GEOGRAPHY

Looking at the long list above, I will probably only be able to cover geography lightly– perhaps one day a week.  I want to have kids do some notebooking about this topic as well.  Because we’re covering American History this year, I’ll probably focus on American geography as well, so the subjects will hang together.  Just for fun, I may offer some kind of a cash bonus to kids who are able to learn the capitols of all the states.  Here are some links I found:

ART

For art, we have a homeschool art/craft coop once a month with friends. I’m also excited to try out a cartooning project from See The Light  that I just heard about.  I’m working on pulling together a related giveaway for you one day soon, so stay tuned!

 

BIBLE

Along with all the other topics, we will be reading the Bible every morning at the breakfast table.  Last year we read Psalms and Proverbs.  Right now at bedtime John is working through the Old Testament with them.  So I thought at breakfast we could go through the New Testament, a couple chapters a day.  We usually go around the table reading a few verses each.  Then when the chapters are read, we each choose a favorite verse and tell why we chose it.  We’re also going to memorize Psalm 19: 7-14.

 

I still have to put together a daily schedule, mapping out the time of day that each subject will happen. Here’s one we did a previous year. With 6 kids,  3 computers, and multiple subjects being done on computers, it takes a bit of engineering to get everyone the computer time they need!  I’ll show you that plan when I get it pulled together.

 

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{ 13 Comments }

  1. Hi Mary, I learn a lot from your blog! I am homeschooling a 6,5,3,1 grader this fall. I would like to put together a reading list for each child as well. What sort of books would be good for them? Do you use a reward system for reluctant readers? My fifth grader has to be pushed a little to read.(not his favorite subject.) I am hoping to start off this school year as smoothly as possible! Any input would be greatly appreciated!

  2. Hi Mary, I learn a lot from your blog! I am homeschooling a 6,5,3,1 grader this fall. I would like to put together a reading list for each child as well. What sort of books would be good for them? Do you use a reward system for reluctant readers? My fifth grader has to be pushed a little to read.(not his favorite subject.) I am hoping to start off this school year as smoothly as possible! Any input would be greatly appreciated! ////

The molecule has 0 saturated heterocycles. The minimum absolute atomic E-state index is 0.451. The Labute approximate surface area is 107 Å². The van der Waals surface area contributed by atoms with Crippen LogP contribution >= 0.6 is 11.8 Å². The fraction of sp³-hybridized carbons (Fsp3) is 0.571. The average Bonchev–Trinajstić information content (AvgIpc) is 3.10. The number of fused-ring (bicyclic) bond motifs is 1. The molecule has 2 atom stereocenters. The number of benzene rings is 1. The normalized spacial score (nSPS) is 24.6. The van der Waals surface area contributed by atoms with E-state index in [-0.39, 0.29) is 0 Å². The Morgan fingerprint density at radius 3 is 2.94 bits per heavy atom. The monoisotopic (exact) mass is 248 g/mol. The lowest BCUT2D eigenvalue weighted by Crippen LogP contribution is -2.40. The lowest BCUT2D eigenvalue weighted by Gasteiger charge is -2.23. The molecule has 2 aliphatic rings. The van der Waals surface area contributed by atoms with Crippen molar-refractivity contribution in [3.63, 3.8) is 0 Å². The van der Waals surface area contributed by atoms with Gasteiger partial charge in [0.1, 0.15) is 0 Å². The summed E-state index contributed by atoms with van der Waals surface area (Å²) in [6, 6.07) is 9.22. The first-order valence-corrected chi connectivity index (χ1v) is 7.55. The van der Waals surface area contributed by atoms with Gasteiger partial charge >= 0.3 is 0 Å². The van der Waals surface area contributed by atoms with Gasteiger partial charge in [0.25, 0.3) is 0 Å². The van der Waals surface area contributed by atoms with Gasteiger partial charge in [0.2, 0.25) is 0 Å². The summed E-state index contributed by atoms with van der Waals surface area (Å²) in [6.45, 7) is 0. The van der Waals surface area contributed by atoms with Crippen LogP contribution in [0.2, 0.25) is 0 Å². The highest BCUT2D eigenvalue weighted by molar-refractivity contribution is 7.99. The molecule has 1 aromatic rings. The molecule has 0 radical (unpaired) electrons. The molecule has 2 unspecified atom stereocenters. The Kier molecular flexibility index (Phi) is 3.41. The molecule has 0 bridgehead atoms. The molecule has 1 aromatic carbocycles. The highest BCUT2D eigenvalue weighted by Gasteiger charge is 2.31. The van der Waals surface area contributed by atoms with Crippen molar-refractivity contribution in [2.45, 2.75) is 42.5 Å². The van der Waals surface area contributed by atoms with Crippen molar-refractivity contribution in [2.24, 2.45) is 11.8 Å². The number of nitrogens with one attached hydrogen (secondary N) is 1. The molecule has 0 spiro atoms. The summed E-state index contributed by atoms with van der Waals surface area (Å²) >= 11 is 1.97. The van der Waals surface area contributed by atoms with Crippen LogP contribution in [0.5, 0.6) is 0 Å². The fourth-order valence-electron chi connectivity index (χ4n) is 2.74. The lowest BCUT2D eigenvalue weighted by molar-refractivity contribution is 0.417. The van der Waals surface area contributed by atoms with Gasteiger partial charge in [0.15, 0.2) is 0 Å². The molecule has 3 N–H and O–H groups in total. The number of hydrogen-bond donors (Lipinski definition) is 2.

• so sorry about duplicate inquiry! I will check out reading list! Thank you so much for your input! Enjoyed reading your article in HSLDA mag. God bless your family! Love reading you daughters” blogs, as I have a newborn as well!

  3. I found learning states and capitals was super easy by finding a song they could listen to several times. (There are lots of free ones available.) A few car rides with the ipod and we were all singing along. Then to cement it we got states/capital bingo. Totally painless, and no real drill involved.

    • We had a laminated placemat of the United States and capital cities hanging on the wall of the kitchen. Often referred to… and I remember singing a song with them

  4. When my mother was in school, she had a teacher who expected the students to memorize the United States Capital cities in alphabetical order. I believe the list begins with Albany New York. My sister tells the story of the time when mom was in the Recovery Room, coming awake after surgery, and she was mumbling names. One of the nurses recognized the State Capitals list, and knew which teacher had given the assignment. Small town entertainment comes in all types.

  5. Have you ever used http://www.seterra.net? My children really enjoy it and it works (and its free). Last year my second , fourth and sixth graders learned all the Asian countries and where they were on the map. There are options to learn countries, cities, regions and capitals.

  6. I’m glad to hear that you are enjoying Teaching Textbooks. This might make you feel even better about it. The men who write it offer it to my co-op as their test group and they come and provide it to us every week. They are wonderful Christian men and really care about students. Let me know if you have suggestions, I’m sure that they would love to hear them.

    Also, thanks for posting this. Sometimes it’s good to see how other people are making this journey.

  7. Hello, thanks for sharing your list of curricula. I will have to check out that grammarly one. My high schoolers will be writing a lot of papers this year and they get frustrated when I correct it thinking I’m picky or something LOL This would be another opinion vs mom.

    Have a blessed evening,
    Vickie

  8. You mentioned a teen booklist? What is on the list?

  9. I would also love to see your teen booklist!